Facemasks and intensified hand hygiene in a German household trial during the 2009/2010 influenza A(H1N1) pandemic: adherence and tolerability in children and adults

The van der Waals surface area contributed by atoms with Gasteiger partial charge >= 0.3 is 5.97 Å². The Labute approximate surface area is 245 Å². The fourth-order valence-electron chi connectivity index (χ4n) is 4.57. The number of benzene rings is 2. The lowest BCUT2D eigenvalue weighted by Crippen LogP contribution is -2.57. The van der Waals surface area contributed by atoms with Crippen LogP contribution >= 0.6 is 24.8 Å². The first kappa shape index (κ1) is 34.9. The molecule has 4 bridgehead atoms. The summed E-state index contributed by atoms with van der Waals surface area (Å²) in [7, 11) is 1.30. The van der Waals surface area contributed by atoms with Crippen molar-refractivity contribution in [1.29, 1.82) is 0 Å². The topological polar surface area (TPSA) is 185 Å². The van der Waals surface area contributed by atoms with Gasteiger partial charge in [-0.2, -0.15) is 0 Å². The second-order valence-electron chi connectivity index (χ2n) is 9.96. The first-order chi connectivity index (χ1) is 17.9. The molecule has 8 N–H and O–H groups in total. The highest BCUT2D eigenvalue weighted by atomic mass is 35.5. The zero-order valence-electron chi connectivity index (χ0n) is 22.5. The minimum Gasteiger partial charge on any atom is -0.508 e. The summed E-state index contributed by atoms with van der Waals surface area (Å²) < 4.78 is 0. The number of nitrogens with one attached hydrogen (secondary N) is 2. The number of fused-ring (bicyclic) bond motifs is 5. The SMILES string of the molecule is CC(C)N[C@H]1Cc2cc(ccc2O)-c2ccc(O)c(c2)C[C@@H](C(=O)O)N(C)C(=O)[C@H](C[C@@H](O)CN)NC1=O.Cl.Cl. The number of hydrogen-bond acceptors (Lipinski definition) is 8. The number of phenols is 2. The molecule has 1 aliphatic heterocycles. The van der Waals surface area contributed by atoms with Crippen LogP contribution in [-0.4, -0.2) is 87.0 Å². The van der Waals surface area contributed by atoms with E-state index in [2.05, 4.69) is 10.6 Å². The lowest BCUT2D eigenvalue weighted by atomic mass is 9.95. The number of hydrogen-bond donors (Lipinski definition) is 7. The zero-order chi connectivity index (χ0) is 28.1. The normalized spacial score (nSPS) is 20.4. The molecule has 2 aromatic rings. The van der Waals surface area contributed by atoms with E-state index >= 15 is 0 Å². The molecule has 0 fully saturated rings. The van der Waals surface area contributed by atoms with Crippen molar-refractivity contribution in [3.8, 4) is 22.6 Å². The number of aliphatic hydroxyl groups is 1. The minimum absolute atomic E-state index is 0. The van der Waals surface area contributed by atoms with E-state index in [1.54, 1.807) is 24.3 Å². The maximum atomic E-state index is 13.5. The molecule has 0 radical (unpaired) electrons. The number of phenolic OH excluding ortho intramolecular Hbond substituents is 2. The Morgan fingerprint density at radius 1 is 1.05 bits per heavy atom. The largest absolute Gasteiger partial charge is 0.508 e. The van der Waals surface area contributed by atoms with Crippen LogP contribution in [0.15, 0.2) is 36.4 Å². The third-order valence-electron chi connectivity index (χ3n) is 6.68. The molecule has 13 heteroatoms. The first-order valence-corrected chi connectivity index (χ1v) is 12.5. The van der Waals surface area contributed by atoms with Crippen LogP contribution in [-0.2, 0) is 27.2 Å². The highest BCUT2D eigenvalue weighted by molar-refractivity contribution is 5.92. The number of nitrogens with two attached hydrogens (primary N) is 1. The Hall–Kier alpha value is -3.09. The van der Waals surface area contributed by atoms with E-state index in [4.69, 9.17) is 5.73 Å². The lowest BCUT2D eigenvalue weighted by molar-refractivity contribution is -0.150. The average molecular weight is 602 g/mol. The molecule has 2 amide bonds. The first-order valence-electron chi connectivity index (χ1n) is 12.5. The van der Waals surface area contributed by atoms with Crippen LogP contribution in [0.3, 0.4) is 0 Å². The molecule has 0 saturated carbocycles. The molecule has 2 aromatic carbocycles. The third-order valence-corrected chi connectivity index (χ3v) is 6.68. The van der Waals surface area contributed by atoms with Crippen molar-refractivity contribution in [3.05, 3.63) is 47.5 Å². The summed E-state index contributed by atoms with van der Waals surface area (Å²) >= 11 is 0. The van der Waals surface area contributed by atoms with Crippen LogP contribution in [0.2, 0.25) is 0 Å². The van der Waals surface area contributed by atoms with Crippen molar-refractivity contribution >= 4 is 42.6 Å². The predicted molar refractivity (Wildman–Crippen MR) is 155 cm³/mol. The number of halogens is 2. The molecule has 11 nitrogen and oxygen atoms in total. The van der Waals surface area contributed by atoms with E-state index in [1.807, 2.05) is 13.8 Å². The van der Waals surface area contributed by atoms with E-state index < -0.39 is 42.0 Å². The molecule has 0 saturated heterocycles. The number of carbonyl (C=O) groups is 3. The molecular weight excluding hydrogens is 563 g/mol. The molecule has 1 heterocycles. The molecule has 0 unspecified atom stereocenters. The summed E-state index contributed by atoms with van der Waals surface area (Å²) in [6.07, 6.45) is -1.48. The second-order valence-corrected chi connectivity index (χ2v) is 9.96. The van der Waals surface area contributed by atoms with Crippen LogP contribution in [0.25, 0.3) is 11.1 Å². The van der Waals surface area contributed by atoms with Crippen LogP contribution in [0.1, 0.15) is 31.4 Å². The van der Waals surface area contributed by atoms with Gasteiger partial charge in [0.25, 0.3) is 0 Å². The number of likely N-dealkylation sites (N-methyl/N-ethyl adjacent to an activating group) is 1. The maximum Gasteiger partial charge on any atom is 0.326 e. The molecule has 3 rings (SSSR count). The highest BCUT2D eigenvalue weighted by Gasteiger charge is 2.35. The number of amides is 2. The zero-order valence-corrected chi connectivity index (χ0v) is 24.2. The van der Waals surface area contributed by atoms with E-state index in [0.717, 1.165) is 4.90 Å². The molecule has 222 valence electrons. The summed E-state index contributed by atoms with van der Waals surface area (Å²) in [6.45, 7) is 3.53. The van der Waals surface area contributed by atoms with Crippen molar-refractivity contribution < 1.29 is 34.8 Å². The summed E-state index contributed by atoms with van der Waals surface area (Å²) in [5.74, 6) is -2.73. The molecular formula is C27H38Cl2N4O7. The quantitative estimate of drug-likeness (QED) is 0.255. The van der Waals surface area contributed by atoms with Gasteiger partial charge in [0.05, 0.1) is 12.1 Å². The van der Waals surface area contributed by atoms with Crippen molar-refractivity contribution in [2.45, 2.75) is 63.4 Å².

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Non-pharmaceutical interventions (NPI) such as facemasks and intensified hand hygiene may be effective in preventing influenza infections in households. It may be equally important that household members, especially children, can learn to use, maintain and tolerate these measures. We monitored adherence and tolerability of these NPI within a cluster-randomized trial in households with influenza index patients. We recruited 147 participants in 41 households, 39 (95%) out of 41 index patients were children (aged <14 years). In households assigned to wear facemasks, their use peaked on day 4 after symptom onset of the index patient at 73% and at 65% for children and adults, respectively. Mean daily frequency of hand disinfection in households assigned to intensified hand hygiene measures peaked at 7·7 (day 6) for children and at 10·1 (day 5) for adults. The majority of participants reported no problems with mask wearing. Data suggest that usage of NPI can be taught and that measures are well tolerated by adults and even sick children alike.

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